“Claiming” a page on local search sites that consumers use provides a number of benefits that vary by site, including the ability to edit your map position, enter information such as hours of operation, post special offers, see metrics about visitors to your page and respond to reader reviews. Perhaps the most important benefit is to keep competitors and malicious users from messing with your page. Claiming is a relatively low-effort activity.
Foursquare lagged with only 5% of businesses claiming their foursquare page.
Twitter does not provide a default presence for businesses, yet 55% of businesses I looked at had a Twitter presence. Many of these were regularly updated with information on specials, events, industry news and closings. Several food carts used their Twitter presences in place of Web sites. See my earlier post, Twittering up some dosas. Several businesses had abandoned their Twitter accounts and were not included in the charts.
44% of businesses I looked at had a presence on Facebook. “Presence” varied, because Facebook has offered various tools over time and businesses have adopted Facebook in various ways. I’ve linked to examples of each:
Profile page – Businesses set themselves as if they were people and were friended as if they were people.
Group – Businesses created a group. Customers joined these groups.
Page – Businesses created a “Page” which customers could originally “Fan” and now “Like”.
Places page – Businesses in theory automatically have a Places page which people can check into. In practice, finding these businesses can be difficult because Facebook’s search tools don’t deliver consistent search results.
Combined page – Businesses can merge their Page with their Places page. The combined page is the fullest featured one.
Twitter and Facebook combined
35% of businesses had both a Twitter and Facebook presence. For businesses on both platforms, the median followers was 424 on Facebook and 323 on Twitter. Some of these businesses used tools, such as Facebook’s Twitter sync, to feed the same information to both platforms.
Consumers are engaging with local businesses online.
This chart shows the range of followers on Twitter and Facebook. (These numbers are directly comparable.) The chart also shows the number of unique users who had checked into venues on foursquare. The ranges are quite wide: foursquare (1 to 2385), Facebook (9 to 4998) and Twitter (6 to 14027).
There was no clear pattern to the outliers; I expected this to be correlated to the size of the business, but it didn’t seem to be. The outliers also varied by platform.
The medians from the above chart are summarized below. I also added the median number of Yelp reviews.
Although the numbers may not seem large in the absolute sense, they represent a highly targeted list of consumers who have expressed interest in a business and are likely to be repeat customers.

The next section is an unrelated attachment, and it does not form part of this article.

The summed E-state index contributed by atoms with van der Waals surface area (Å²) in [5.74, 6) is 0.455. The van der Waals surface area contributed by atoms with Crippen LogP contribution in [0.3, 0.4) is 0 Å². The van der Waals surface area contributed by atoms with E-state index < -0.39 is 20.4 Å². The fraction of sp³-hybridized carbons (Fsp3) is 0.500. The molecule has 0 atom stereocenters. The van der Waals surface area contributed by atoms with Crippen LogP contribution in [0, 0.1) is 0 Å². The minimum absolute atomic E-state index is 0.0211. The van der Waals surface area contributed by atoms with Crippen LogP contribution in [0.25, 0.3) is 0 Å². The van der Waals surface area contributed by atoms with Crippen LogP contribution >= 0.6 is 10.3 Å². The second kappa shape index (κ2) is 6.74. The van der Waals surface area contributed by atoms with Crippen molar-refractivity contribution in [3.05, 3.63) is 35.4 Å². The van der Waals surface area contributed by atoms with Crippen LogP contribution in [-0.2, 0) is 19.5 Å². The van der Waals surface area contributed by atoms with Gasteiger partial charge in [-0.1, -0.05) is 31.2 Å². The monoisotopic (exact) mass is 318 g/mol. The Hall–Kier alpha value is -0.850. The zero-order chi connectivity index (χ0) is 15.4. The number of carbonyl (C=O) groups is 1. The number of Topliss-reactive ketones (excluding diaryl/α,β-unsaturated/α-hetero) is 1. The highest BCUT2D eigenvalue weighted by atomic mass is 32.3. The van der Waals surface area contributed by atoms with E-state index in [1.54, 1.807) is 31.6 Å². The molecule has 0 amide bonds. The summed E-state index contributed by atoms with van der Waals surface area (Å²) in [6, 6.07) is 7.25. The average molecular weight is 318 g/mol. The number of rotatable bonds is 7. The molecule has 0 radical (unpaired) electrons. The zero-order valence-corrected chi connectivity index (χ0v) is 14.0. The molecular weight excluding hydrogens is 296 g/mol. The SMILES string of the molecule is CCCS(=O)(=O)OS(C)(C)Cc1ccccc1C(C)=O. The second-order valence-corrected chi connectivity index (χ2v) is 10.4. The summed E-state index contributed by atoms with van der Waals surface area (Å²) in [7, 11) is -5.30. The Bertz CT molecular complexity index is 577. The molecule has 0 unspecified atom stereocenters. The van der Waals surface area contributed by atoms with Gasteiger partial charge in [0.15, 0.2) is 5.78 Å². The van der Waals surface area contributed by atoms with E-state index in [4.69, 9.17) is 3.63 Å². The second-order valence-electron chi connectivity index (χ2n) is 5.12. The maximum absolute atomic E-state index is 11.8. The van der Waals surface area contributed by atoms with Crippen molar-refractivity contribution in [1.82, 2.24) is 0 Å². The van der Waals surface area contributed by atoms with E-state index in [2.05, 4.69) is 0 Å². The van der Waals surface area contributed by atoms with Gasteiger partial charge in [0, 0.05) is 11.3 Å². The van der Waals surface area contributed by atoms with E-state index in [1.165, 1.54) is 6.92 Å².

Checkins are still an emerging behavior. Here is the distribution of check ins on foursquare and Facebook:
The range on foursquare was 1 to 3695; on Facebook, it was 0 to 1587. The medians were 192 for foursquare and 63 for Facebook.
In every case, foursquare checkins were higher than Facebook checkins. Part of this can be attributed to the fact that foursquare has been around longer. Mostly, I’d attribute it to the selection bias of foursquare users and its game mechanics.
The range of checkins per unique user for Facebook was 1 to 4.06. The median ratio (on a venue basis) was 1.56; the median on a user basis is likely lower. Given that many venues require 5 or more checkins to get to mayor, this indicates that checkins are driven by a small proportion of users.
The above charts are based on a review of 100 local businesses in the Portland area, focused on high consumer value and frequency categories such as restaurants, bars and cafes. National chains were excluded from the sample. The sample included a mix of new and old businesses and businesses that ranged in size from food carts to large restaurants and brewpubs.
Google’s initial goal seems to be to get as many ratings as possible. To that end, it has made giving your opinion very easy. While Yelp encourages long-form reviews with a lot of detail, Google encourages basic star ratings. It’s primary Web interface makes it easy to quickly rate many places. Animations when you’ve completed a rating add a touch of fun to the process; once you’ve rated a business, the card flip over to allow you to write a review. The box is sized for about four sentences. Restaurants can also be sub-rated on Food, Service, Atmosphere and Value with a smiley face or frowny face.
On Android devices, a widget makes rating possible without launching the Google Places app.
Hotpot integrates with your search history on Google. This serves as a reminder to rate places you may have recently visited. Given Google’s vast query volume, this is another important differentiator.
Hotpot also shows ratings and reviews. While Google builds up its ratings and review corpus, the page focuses on aggregated reviews from other local sites, including Yelp, insiderpages, CitySearch and others. This has been a bone of contention for Yelp’s CEO, Jeremy Stoppelman.
Google hopes to make intelligent recommendations with all of your ratings data. Instead of having users sift through mounds of data to find the right business, Google does the lifting for you.
Recommendations come in two forms:
Recommendations based on your previous ratings. These span venue types. For example, Ikea was recommended for me because I rated Voodoo Donuts highly.
Recommendations based on the ratings of your friends.
The quality of recommendations seems to be hit-and-miss so far. Some seem entirely logical; others, like the Ikea recommendation were baffling.
A few examples to allow you to judge for yourself:
Recommendations don’t currently span metro areas. For example, if you rate places in San Francisco and then visit Chicago, the San Francisco data don’t seem to be used to make recommendations in Chicago. Google could use data like cuisine and price preferences to make at least a first cut at recommendations.